Researchers from Oxford say common ‘long Covid’ symptoms are also prevalent among those infected with influenza
Doctors are diagnosing almost 40 per cent of Covid patients with at least one persistent symptom up to six months after their initial infection, according to a new study.
The most common symptoms, including abnormal breathing, abdominal issues, fatigue, pain and anxiety or depression, are also prevalent among people infected with flu – but Covid patients face a higher risk of developing these conditions, researchers said.
When looking at Covid-19, the researchers found that different groups were affected by long-lasting symptoms in different ways.
For instance, older people and men had more breathing difficulties and cognitive problems, whereas young people and women had more headaches, abdominal symptoms and anxiety or depression.
When taking all factors into account, the research team estimated that 37 per cent of people who had a Covid-19 infection had at least one long Covid symptom three to six months after infection.
The team also estimated that symptoms linked to long Covid were around 50 per cent more common among those who had a Covid-19 infection compared to those who had flu….
The authors stressed there were “important caveats” which meant the results should not be generalised: one was that people included in the study with both flu and Covid could have been more unwell than those in the general population because they had sought medical help for their symptoms….
Dr Elaine Maxwell, a scientific adviser at the NIHR, who was not involved in the study, said the research “only included those who had tested positive so likely missed many people who stayed at home and were not tested” for Covid or flu.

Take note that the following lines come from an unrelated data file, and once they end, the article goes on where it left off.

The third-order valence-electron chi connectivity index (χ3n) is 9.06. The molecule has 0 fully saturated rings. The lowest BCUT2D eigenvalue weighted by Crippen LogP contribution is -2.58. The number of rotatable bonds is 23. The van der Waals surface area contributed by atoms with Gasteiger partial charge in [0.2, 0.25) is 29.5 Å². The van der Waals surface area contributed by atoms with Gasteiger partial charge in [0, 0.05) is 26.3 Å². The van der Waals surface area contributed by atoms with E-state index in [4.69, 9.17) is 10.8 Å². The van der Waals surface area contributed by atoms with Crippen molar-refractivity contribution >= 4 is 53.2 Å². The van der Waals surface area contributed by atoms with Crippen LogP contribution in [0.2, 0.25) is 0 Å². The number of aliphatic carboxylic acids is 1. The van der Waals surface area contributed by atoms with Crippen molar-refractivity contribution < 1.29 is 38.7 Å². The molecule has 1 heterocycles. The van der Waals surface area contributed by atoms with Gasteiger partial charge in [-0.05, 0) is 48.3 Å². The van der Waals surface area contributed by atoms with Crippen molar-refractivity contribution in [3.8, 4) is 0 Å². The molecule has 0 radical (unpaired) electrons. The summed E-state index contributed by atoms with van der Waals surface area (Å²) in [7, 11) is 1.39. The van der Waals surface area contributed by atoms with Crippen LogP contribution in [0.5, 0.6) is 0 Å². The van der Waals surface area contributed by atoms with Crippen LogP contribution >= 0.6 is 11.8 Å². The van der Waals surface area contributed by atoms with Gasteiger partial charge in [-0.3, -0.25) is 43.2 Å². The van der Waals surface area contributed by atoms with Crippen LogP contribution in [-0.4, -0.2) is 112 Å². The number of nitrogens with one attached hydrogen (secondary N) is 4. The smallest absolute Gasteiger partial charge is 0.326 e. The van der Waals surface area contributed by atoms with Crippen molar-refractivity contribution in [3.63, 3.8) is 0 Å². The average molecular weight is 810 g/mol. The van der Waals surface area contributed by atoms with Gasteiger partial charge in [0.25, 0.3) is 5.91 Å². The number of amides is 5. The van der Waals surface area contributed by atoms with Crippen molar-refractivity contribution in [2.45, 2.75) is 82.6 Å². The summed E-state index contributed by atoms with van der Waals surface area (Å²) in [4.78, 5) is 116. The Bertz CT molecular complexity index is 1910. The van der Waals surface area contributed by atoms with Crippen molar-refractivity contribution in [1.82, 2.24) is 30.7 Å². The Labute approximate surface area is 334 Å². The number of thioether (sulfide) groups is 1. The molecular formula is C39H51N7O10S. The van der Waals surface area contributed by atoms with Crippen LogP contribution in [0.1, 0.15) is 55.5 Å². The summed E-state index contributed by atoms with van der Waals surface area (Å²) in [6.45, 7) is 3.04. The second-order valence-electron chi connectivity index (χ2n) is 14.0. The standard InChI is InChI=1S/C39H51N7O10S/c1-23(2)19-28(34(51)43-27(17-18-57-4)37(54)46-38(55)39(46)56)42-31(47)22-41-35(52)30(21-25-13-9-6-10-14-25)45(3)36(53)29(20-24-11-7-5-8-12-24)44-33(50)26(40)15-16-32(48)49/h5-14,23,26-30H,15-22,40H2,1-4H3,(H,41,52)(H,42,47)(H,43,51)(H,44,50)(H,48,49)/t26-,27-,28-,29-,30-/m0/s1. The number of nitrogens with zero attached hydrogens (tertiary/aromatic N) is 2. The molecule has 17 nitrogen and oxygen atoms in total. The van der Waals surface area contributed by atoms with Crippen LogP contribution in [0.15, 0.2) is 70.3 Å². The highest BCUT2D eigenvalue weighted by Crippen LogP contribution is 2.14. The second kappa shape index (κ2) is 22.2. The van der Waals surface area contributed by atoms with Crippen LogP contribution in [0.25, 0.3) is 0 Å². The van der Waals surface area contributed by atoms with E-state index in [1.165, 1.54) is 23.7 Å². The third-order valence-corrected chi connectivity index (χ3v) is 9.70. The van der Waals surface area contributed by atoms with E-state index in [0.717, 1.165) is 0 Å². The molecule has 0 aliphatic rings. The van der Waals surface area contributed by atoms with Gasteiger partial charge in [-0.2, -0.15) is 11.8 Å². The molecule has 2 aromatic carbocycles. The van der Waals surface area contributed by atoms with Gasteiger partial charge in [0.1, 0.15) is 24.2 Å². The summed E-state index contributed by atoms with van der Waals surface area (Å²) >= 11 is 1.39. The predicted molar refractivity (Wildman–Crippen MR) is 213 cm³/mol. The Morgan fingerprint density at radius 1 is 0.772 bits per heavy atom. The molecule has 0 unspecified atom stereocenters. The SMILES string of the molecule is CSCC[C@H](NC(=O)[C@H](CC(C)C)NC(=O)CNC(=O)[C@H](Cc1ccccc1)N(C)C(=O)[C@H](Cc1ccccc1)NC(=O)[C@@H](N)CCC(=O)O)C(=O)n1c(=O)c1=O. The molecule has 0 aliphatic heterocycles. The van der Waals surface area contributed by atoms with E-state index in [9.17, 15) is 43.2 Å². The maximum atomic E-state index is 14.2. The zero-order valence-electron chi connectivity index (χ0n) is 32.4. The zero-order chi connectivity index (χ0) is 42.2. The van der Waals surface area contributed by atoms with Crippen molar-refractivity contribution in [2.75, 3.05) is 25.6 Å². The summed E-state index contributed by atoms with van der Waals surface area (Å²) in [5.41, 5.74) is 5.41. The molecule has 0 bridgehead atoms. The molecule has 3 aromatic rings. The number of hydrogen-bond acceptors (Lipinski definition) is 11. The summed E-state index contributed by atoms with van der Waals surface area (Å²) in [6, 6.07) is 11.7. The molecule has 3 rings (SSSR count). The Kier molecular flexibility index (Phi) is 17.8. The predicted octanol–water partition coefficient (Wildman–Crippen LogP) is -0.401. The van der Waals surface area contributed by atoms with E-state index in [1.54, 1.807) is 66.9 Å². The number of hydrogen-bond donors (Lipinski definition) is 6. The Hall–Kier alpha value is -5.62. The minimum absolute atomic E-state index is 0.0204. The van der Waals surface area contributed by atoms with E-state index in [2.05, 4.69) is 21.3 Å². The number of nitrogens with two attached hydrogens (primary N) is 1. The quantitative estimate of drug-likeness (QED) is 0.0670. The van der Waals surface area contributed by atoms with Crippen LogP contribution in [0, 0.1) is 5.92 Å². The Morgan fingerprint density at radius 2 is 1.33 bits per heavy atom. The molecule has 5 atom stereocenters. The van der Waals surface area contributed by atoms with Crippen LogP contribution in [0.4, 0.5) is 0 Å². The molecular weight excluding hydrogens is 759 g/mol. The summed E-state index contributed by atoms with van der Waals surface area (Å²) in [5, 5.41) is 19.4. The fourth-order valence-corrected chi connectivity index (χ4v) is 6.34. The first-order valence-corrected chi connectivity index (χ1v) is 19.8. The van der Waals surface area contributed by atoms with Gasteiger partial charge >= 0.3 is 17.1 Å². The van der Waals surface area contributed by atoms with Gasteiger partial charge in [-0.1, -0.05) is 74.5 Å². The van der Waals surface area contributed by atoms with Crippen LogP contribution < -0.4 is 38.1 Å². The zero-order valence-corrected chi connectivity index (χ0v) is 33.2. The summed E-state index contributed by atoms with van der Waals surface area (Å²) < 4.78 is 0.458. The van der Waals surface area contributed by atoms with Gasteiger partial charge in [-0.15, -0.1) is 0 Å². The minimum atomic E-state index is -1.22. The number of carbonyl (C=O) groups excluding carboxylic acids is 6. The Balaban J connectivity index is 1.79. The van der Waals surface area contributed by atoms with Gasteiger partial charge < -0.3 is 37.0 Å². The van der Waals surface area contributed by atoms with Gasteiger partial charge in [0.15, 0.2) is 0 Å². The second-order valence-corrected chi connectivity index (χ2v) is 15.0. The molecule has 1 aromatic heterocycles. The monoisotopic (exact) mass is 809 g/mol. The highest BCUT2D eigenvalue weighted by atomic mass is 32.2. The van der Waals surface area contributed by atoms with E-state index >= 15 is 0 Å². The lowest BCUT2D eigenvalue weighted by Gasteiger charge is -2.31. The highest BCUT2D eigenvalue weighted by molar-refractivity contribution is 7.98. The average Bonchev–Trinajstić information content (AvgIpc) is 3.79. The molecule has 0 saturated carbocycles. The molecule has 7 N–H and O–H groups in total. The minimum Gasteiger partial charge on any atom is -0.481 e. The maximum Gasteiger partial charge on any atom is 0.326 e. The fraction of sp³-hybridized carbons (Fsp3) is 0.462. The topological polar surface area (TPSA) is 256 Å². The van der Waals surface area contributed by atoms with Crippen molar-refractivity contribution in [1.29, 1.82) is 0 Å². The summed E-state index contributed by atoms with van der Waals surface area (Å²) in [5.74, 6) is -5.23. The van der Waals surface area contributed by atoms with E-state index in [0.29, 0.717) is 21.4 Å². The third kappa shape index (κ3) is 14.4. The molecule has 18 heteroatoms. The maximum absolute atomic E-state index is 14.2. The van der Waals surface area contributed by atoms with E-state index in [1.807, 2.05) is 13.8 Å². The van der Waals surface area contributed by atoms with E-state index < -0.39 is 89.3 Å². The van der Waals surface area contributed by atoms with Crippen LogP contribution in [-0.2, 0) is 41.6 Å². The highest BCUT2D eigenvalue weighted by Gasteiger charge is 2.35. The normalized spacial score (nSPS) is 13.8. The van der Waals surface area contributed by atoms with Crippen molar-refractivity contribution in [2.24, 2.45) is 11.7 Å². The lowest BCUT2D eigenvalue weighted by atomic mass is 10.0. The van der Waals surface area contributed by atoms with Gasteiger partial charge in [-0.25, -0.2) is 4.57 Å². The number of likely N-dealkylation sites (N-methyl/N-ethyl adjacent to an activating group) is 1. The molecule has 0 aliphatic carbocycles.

“All these large retrospective records-based studies show associations, rather than causation, and it is a mistake to assume they can be used prospectively to identify patients without a study to test these associations,” she added.
“The best we can say is that a significant number of people report a wide range of sequelae. These people need individualised assessment and care.”
Health officials have warned that this year’s flu season could be particularly troublesome as immunity to influenza viruses waned during the pandemic.
The government is hoping that more people than ever will get their flu jab, with over-50s and clinically vulnerable people being called forward to get a vaccine.
Professor Paul Harrison, from the Department of Psychiatry at the University of Oxford, who headed the study, said: “There are various post-viral conditions recognised and many of us who have experienced flu know how you don’t always feel completely better as quickly as you’ve been hoping or expecting to.”
The Office for National Statistics estimates that 970,000 British people are suffering ongoing symptoms after a Covid-19 infection.
The figures, based on self-reported symptoms, also suggest 384,000 people are still living with symptoms a year after infection.